16 May 2014
In, “The Legend of Sleepy Hollow”, Ichabod Crane is not the most pleasant character. The narrator spends much of the time describing his physical features and his characteristic, but Crane is far from being the favorite in the story. He was much liked by the people in his town, but he showed his true colors towards the end of the story. Ichabod Crane had ridiculous features, greedy, and a coward.
Ichabod Crane was not the most pleasant looking fellow. He was a tall, slim, and awkward man. He was not the most flattering person, yet he loved spending a lot of his time with the ladies. The narrator brings up his bad features many times, “To see him striding along the profile of a hill on a windy day, with his clothes bagging and fluttering about him one might have mistaken him for the genius of famine descending upon the earth, or some scarecrow eloped from a cornfield” (Irving). This shows that the narrator really wanted the reader to know that Crane was ugly.
Although Ichabod Crane was well liked by the people in Sleep Hollow for his hardworking skills, he was also very greedy. He was in love with Katrina Van Tassel, which was the daughter of a rich farmer. I think he was mostly in love with the status it would bring him if Katrina was by his side, “…he thought, how soon he’d turn his back upon the old school-house; snap his fingers in the face of Hans Van Ripper, and every other niggardly patron, and kick any itinerant pedagogue out of doors that should dare to call him comrade” (Irving). This goes to show that Crane was just waiting to be rich to be able to stand up to anybody that was mean to him. Without the power of being rich, Ichabod Crane was a push over, he would just smile and nod to everybody.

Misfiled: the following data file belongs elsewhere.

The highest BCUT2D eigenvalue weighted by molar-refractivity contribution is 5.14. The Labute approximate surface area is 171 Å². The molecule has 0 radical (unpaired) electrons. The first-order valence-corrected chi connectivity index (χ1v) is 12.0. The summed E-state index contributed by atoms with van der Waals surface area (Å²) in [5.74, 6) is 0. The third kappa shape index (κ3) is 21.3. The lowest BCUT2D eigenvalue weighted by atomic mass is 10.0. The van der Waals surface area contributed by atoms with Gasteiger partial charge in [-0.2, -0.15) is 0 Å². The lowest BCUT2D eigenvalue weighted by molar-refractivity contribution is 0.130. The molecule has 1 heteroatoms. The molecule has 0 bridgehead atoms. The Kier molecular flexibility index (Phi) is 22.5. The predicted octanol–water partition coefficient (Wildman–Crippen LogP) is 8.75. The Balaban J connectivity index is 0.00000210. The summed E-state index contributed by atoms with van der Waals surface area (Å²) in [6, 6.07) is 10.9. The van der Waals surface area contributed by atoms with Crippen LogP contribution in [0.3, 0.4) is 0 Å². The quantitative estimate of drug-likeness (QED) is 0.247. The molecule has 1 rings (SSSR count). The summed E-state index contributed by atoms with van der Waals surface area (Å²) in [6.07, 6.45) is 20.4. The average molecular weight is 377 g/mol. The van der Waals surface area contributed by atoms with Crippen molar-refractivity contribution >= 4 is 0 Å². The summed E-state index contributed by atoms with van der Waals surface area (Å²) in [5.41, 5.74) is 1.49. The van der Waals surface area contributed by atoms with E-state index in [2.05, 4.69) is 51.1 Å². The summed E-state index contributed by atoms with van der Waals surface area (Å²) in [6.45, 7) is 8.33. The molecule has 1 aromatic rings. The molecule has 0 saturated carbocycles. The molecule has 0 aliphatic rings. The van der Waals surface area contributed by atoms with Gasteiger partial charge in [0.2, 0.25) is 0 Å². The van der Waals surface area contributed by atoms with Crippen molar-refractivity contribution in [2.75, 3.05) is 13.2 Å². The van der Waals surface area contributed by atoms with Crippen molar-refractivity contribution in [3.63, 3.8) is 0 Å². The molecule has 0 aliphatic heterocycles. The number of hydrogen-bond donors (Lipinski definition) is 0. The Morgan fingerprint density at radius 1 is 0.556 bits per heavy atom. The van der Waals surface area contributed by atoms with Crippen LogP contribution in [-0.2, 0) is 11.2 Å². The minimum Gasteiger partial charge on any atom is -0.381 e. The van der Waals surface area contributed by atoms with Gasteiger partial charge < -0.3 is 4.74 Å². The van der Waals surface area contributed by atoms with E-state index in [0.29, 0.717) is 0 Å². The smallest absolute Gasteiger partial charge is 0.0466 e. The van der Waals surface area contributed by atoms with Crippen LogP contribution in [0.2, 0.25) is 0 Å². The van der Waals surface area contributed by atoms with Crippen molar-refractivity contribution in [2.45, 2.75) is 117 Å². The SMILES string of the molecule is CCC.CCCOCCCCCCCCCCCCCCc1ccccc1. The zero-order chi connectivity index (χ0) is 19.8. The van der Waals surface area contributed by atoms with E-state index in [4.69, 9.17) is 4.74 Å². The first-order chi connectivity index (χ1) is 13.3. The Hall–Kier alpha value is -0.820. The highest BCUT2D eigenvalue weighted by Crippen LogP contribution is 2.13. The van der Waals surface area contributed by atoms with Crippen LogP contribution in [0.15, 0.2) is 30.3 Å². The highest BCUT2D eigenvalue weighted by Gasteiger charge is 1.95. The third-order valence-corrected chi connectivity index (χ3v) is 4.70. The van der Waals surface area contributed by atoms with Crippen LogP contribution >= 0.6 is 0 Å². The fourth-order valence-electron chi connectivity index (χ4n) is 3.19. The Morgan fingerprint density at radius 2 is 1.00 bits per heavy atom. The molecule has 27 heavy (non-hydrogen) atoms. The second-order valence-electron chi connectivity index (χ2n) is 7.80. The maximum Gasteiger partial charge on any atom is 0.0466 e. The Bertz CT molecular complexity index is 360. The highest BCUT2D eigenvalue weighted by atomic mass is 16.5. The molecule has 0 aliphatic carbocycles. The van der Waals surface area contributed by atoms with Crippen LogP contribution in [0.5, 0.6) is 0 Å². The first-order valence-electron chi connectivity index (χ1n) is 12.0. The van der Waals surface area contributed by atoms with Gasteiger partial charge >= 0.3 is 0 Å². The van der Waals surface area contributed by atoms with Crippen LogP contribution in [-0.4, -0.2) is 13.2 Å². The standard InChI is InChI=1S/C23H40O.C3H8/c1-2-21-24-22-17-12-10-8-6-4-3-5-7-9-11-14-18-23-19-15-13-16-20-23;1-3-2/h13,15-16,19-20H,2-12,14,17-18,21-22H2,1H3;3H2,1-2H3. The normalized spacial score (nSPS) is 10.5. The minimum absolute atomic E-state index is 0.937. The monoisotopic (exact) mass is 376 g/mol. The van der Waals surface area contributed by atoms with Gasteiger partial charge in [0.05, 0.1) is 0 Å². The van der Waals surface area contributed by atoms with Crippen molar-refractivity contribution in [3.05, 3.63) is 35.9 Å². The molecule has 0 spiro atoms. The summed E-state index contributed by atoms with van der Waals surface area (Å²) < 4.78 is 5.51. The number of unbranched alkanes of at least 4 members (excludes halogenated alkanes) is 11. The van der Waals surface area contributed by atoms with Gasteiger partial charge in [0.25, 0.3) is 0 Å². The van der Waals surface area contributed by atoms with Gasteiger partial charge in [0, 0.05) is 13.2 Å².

For a man that loved to tell scary stories in his spare time, Ichabod Crane was scared of almost everything! Crane was constantly reading scary stories, sharing...
Cited: Irving, Washington. "The Legend of Sleep Hollow." The Norton Anthology American Literature. Eighth ed. Vol. B. New York ; London: W. W. Norton, 2012. 41-61. Print.
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